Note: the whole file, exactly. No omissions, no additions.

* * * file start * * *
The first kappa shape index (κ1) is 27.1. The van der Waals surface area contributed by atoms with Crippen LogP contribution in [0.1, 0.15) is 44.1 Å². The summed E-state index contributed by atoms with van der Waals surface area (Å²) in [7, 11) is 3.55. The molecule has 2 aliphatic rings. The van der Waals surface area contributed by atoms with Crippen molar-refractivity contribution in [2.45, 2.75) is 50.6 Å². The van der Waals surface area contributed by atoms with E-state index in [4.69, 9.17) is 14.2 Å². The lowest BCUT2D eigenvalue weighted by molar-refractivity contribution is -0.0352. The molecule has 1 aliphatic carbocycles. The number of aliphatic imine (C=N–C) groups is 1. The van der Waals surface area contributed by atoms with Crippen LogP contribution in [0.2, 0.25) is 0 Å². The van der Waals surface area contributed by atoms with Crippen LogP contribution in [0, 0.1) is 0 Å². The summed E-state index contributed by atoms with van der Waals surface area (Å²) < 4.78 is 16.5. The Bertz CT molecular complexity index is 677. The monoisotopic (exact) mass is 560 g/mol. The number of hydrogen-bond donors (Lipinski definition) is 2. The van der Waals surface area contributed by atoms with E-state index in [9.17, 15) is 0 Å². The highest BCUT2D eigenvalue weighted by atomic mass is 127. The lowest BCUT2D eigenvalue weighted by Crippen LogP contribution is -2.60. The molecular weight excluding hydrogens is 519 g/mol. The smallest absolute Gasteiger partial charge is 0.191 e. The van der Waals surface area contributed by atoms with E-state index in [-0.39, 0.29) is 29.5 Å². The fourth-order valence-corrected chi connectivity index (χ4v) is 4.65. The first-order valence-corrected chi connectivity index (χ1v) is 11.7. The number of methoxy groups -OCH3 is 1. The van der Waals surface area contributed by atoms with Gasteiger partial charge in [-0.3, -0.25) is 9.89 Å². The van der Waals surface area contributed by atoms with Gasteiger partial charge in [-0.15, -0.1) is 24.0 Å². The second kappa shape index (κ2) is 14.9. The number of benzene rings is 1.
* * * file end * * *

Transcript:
The first kappa shape index (κ1) is 27.1. The van der Waals surface area contributed by atoms with Crippen LogP contribution in [0.1, 0.15) is 44.1 Å². The summed E-state index contributed by atoms with van der Waals surface area (Å²) in [7, 11) is 3.55. The molecule has 2 aliphatic rings. The van der Waals surface area contributed by atoms with Crippen molar-refractivity contribution in [2.45, 2.75) is 50.6 Å². The van der Waals surface area contributed by atoms with E-state index in [4.69, 9.17) is 14.2 Å². The lowest BCUT2D eigenvalue weighted by molar-refractivity contribution is -0.0352. The molecule has 1 aliphatic carbocycles. The number of aliphatic imine (C=N–C) groups is 1. The van der Waals surface area contributed by atoms with Crippen LogP contribution in [0.2, 0.25) is 0 Å². The van der Waals surface area contributed by atoms with Crippen LogP contribution in [0, 0.1) is 0 Å². The summed E-state index contributed by atoms with van der Waals surface area (Å²) < 4.78 is 16.5. The Bertz CT molecular complexity index is 677. The monoisotopic (exact) mass is 560 g/mol. The number of hydrogen-bond donors (Lipinski definition) is 2. The van der Waals surface area contributed by atoms with E-state index in [9.17, 15) is 0 Å². The highest BCUT2D eigenvalue weighted by atomic mass is 127. The lowest BCUT2D eigenvalue weighted by Crippen LogP contribution is -2.60. The molecular weight excluding hydrogens is 519 g/mol. The smallest absolute Gasteiger partial charge is 0.191 e. The van der Waals surface area contributed by atoms with E-state index in [-0.39, 0.29) is 29.5 Å². The fourth-order valence-corrected chi connectivity index (χ4v) is 4.65. The first-order valence-corrected chi connectivity index (χ1v) is 11.7. The number of methoxy groups -OCH3 is 1. The van der Waals surface area contributed by atoms with Gasteiger partial charge in [-0.3, -0.25) is 9.89 Å². The van der Waals surface area contributed by atoms with Gasteiger partial charge in [-0.15, -0.1) is 24.0 Å². The second kappa shape index (κ2) is 14.9. The number of benzene rings is 1.